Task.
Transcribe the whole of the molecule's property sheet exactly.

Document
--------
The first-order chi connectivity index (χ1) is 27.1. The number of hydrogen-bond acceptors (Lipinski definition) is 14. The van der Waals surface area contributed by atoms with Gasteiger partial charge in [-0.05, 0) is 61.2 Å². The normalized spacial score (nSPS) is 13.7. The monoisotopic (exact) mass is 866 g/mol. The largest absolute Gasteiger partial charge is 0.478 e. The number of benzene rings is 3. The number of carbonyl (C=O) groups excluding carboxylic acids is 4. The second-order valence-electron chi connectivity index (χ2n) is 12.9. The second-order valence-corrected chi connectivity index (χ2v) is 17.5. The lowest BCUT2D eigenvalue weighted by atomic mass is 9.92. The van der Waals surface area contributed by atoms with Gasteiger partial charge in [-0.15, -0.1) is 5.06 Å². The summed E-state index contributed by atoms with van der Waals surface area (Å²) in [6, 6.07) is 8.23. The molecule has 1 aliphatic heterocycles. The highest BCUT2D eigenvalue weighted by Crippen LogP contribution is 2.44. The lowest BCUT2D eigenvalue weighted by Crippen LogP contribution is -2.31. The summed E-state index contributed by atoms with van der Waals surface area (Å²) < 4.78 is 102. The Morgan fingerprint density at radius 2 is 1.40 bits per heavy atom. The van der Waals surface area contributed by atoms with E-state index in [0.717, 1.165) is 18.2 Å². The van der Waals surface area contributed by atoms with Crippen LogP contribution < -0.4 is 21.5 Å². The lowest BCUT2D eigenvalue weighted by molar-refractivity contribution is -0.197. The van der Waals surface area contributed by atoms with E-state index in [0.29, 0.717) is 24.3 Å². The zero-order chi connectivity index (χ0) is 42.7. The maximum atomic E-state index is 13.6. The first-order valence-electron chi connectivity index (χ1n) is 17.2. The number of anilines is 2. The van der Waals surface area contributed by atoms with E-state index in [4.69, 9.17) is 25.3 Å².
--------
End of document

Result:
The first-order chi connectivity index (χ1) is 27.1. The number of hydrogen-bond acceptors (Lipinski definition) is 14. The van der Waals surface area contributed by atoms with Gasteiger partial charge in [-0.05, 0) is 61.2 Å². The normalized spacial score (nSPS) is 13.7. The monoisotopic (exact) mass is 866 g/mol. The largest absolute Gasteiger partial charge is 0.478 e. The number of benzene rings is 3. The number of carbonyl (C=O) groups excluding carboxylic acids is 4. The second-order valence-electron chi connectivity index (χ2n) is 12.9. The second-order valence-corrected chi connectivity index (χ2v) is 17.5. The lowest BCUT2D eigenvalue weighted by atomic mass is 9.92. The van der Waals surface area contributed by atoms with Gasteiger partial charge in [-0.15, -0.1) is 5.06 Å². The summed E-state index contributed by atoms with van der Waals surface area (Å²) in [6, 6.07) is 8.23. The molecule has 1 aliphatic heterocycles. The highest BCUT2D eigenvalue weighted by Crippen LogP contribution is 2.44. The lowest BCUT2D eigenvalue weighted by Crippen LogP contribution is -2.31. The summed E-state index contributed by atoms with van der Waals surface area (Å²) < 4.78 is 102. The Morgan fingerprint density at radius 2 is 1.40 bits per heavy atom. The van der Waals surface area contributed by atoms with E-state index in [0.717, 1.165) is 18.2 Å². The van der Waals surface area contributed by atoms with Crippen LogP contribution < -0.4 is 21.5 Å². The lowest BCUT2D eigenvalue weighted by molar-refractivity contribution is -0.197. The van der Waals surface area contributed by atoms with E-state index in [0.29, 0.717) is 24.3 Å². The zero-order chi connectivity index (χ0) is 42.7. The maximum atomic E-state index is 13.6. The first-order valence-electron chi connectivity index (χ1n) is 17.2. The number of anilines is 2. The van der Waals surface area contributed by atoms with E-state index in [4.69, 9.17) is 25.3 Å².